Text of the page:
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#2878: the Alan Lomax 1937 Haitian Recordings (fwd)

From: Gage Averill <gage.averill@nyu.edu>

I wanted to update the list on a project that should result in the
appearance of 10 or more CDs of music recorded in Haiti in 1937!

Some of you may have heard of American folklorist Alan Lomax, an early
"song collector" who was instrumental in the depression-era recordings of
American music, many albums of which were issued on the Folkways label.  He
"discovered" performers such as Ledbelly and Woody Guthrie and was
instrumental in launching the "folk revival" in the States.  He also
travelled the world extensively with his portable recording device.

Few people knew of his extensive recordings from Haiti in 1937 (myself
included!).  But I have been working with the Library of Congress, the Alan
Lomax Archives, and Rounder Records to add material from this collection to
the major multi-year release of Lomax recordings (over 100 CDs will be
released on Rounder Records overall  for the Alan Lomax Collection).  The
Haiti material will be called "The 1937 Haitian Recordings."  He also made
a small movie during his two months in the country and shot many

I have already spoken with a few colleagues who will be helping me with
this and expect to contact some more.  I have just spent a week at the
Library of Congress transferring some of the collection from aluminum discs
to DAT and can report that there are simply incredible things on the
recordings.  For instance:

1) lots of carnival maskawon, mardigras bands, and "orthophonic" bands,

2) early meringue ensembles and string bands (some were playing tributes to
Pres. Vincent and Trujillo because Trujillo was making a state visit during
the recording period).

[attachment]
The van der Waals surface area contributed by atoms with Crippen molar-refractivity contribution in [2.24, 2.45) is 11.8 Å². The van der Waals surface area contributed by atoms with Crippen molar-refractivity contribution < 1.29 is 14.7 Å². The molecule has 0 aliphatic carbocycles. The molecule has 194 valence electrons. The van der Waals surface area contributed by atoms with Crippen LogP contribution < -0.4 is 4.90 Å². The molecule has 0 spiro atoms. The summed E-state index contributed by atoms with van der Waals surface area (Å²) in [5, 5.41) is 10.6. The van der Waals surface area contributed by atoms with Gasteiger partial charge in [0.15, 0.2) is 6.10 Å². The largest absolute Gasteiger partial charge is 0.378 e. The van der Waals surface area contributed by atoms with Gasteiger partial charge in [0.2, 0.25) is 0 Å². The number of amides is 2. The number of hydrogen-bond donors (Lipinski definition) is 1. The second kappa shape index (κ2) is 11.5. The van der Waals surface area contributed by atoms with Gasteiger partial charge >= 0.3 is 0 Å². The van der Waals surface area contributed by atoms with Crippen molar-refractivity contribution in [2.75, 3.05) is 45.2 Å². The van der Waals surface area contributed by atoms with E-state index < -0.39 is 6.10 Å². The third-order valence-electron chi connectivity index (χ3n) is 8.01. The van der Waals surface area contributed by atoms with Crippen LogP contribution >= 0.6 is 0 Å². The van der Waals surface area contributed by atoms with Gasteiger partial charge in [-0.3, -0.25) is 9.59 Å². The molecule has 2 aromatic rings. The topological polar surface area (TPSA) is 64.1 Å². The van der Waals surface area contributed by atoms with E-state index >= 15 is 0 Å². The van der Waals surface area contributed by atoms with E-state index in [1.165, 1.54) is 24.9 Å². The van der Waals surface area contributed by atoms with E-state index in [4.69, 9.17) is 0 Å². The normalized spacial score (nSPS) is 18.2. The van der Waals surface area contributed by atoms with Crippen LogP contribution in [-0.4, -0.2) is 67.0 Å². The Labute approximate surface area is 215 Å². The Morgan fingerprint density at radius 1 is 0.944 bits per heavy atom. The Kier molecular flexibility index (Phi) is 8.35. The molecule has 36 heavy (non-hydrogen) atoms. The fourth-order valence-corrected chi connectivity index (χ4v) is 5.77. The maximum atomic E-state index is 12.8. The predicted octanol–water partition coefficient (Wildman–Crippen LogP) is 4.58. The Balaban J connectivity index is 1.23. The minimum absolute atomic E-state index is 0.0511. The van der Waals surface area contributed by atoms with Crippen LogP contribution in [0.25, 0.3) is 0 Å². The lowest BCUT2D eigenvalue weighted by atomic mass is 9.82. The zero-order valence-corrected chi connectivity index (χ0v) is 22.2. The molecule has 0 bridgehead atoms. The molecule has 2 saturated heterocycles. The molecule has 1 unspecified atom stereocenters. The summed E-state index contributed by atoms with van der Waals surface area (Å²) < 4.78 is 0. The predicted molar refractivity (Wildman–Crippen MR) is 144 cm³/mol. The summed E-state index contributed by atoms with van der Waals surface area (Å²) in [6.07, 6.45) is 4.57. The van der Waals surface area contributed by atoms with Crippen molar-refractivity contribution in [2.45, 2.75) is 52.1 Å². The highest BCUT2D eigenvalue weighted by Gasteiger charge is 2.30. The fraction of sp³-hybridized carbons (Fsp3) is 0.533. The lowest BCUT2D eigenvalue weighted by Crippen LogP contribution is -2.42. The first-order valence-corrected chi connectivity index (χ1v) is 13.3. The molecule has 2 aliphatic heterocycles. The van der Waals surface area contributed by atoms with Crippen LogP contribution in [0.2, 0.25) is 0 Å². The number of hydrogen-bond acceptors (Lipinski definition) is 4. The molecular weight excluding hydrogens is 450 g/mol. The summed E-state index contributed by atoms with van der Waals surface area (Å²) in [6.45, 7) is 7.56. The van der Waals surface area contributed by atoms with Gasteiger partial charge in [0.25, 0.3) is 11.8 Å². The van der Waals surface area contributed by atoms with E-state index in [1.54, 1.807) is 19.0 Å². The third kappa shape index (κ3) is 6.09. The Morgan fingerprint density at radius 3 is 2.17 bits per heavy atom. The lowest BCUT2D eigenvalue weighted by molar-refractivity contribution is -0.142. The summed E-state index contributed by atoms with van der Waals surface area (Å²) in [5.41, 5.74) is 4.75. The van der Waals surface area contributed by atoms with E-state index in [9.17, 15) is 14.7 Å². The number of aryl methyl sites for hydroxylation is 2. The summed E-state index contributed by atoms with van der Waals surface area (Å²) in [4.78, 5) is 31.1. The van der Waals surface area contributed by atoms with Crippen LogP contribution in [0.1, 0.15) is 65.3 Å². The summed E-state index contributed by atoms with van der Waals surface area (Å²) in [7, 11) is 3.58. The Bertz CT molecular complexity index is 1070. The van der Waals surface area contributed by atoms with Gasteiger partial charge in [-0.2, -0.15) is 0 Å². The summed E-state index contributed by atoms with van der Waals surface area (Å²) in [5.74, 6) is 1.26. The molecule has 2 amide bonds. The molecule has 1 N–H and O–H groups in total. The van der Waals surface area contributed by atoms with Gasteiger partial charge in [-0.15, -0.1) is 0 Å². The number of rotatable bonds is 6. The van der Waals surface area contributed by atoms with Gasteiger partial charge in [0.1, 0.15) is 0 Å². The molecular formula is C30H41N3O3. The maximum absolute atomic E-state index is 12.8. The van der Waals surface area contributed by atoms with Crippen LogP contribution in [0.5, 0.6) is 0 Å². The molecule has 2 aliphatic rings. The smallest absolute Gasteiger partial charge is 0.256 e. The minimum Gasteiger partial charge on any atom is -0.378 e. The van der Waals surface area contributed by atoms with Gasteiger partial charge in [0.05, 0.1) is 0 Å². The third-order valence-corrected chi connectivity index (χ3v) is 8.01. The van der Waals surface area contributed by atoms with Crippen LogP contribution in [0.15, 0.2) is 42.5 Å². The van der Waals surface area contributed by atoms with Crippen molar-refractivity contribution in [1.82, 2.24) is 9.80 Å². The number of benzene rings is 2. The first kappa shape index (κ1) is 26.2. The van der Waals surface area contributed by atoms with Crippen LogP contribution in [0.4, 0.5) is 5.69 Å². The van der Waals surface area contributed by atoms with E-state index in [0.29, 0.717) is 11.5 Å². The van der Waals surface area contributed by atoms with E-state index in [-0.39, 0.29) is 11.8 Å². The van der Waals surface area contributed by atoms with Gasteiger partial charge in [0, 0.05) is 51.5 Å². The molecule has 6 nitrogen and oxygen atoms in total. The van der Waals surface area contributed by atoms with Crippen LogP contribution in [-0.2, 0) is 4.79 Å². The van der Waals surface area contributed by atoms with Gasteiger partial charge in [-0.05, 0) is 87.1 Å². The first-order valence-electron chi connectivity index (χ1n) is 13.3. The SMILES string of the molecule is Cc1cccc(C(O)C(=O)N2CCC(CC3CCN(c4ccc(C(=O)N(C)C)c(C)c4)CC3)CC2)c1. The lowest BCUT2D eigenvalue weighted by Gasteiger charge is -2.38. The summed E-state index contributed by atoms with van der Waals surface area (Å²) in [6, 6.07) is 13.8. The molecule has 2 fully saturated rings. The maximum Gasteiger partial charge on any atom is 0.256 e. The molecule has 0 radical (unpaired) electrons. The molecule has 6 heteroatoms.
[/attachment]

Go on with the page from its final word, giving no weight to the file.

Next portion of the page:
3) fascinating old French "romance" style ballads (in Renaissance modes!)
recorded in the countryside

4) Juba (djouba) sosyete performances, malimbula ensembles (so called
"thumb piano" groups), banda dances

5) cantiques from Easter Vodou services

6) stories and song-stories

7) chariopye and rara

8) children's and game songs

9) konbit work songs

10) manje lwa and many other seremoni vodou

11) and the most amazing thing I ever heard in Haiti, a high school men's
vocal group that performed scatted versions (with improvisation) of vodou
drumming and rara vaksin ensembles!! (this sounds very much like the
contemporary Cuban group Vocal Sampling, if you know of them...or perhaps
like a group of Bobby McFerrins!)

In any case, lots of treasures are buried in the over 1,500 recordings.
This should provide a wonderful baseline for comparisons with later
recordings and I hope we can pay homage to the great musical ancestors,
none of whom I expect are with us any longer.  Eventually, I hope to locate
descendents of the performers and repatriate some of the sound recordings
(and any proceeds that accrue from them).  We will be releasing CDs from
the collection at a rate of 2 or 3 per year for some years, so stay tuned.
If anyone on the list knows anything about Lomax's recording trips, please
let me know.  He was, of course, a controversial figure, not universally
loved by those who worked with him, and there were many ethical questions
that hovered around his fieldwork methods and interpersonal relationship.
However, he left an amazing recroded legacy.

Gage Averill
Department of Music
New York University
24 Waverly Pl., Rm. 268
New York, NY 10003-6789
(212) 998-8302 (bus)
(212) 995-4147 (fax)

Home: 82 Puritan Drive
Port Chester, NY 10573
(914) 939-4193 (home)

e-mail: gage.averill@nyu.edu

Home page for _A Day for the Hunter, A Day for the Prey:
NYU Music Department: http://www.nyu.edu/gsas/dept/music/